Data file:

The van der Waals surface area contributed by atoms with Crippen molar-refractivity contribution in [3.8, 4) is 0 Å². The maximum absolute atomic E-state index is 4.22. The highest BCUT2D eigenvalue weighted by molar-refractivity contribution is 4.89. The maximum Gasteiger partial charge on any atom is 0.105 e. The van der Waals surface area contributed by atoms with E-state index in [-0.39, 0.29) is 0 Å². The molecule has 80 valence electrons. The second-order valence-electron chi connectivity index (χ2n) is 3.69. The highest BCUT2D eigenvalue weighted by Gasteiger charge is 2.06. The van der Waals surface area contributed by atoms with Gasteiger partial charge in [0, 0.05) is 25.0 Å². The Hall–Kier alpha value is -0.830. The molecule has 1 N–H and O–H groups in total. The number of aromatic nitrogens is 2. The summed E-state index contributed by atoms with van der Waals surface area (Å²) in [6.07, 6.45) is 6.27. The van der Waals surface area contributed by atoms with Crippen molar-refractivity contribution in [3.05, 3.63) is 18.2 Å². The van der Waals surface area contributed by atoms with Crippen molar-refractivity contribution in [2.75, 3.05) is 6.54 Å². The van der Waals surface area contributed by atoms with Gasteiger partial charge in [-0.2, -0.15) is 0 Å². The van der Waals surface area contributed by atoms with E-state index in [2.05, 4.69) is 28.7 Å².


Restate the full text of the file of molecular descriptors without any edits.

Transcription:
The van der Waals surface area contributed by atoms with Crippen molar-refractivity contribution in [3.8, 4) is 0 Å². The maximum absolute atomic E-state index is 4.22. The highest BCUT2D eigenvalue weighted by molar-refractivity contribution is 4.89. The maximum Gasteiger partial charge on any atom is 0.105 e. The van der Waals surface area contributed by atoms with E-state index in [-0.39, 0.29) is 0 Å². The molecule has 80 valence electrons. The second-order valence-electron chi connectivity index (χ2n) is 3.69. The highest BCUT2D eigenvalue weighted by Gasteiger charge is 2.06. The van der Waals surface area contributed by atoms with Gasteiger partial charge in [0, 0.05) is 25.0 Å². The Hall–Kier alpha value is -0.830. The molecule has 1 N–H and O–H groups in total. The number of aromatic nitrogens is 2. The summed E-state index contributed by atoms with van der Waals surface area (Å²) in [6.07, 6.45) is 6.27. The van der Waals surface area contributed by atoms with Crippen molar-refractivity contribution in [3.05, 3.63) is 18.2 Å². The van der Waals surface area contributed by atoms with Crippen molar-refractivity contribution in [2.75, 3.05) is 6.54 Å². The van der Waals surface area contributed by atoms with Gasteiger partial charge in [-0.2, -0.15) is 0 Å². The van der Waals surface area contributed by atoms with E-state index in [2.05, 4.69) is 28.7 Å².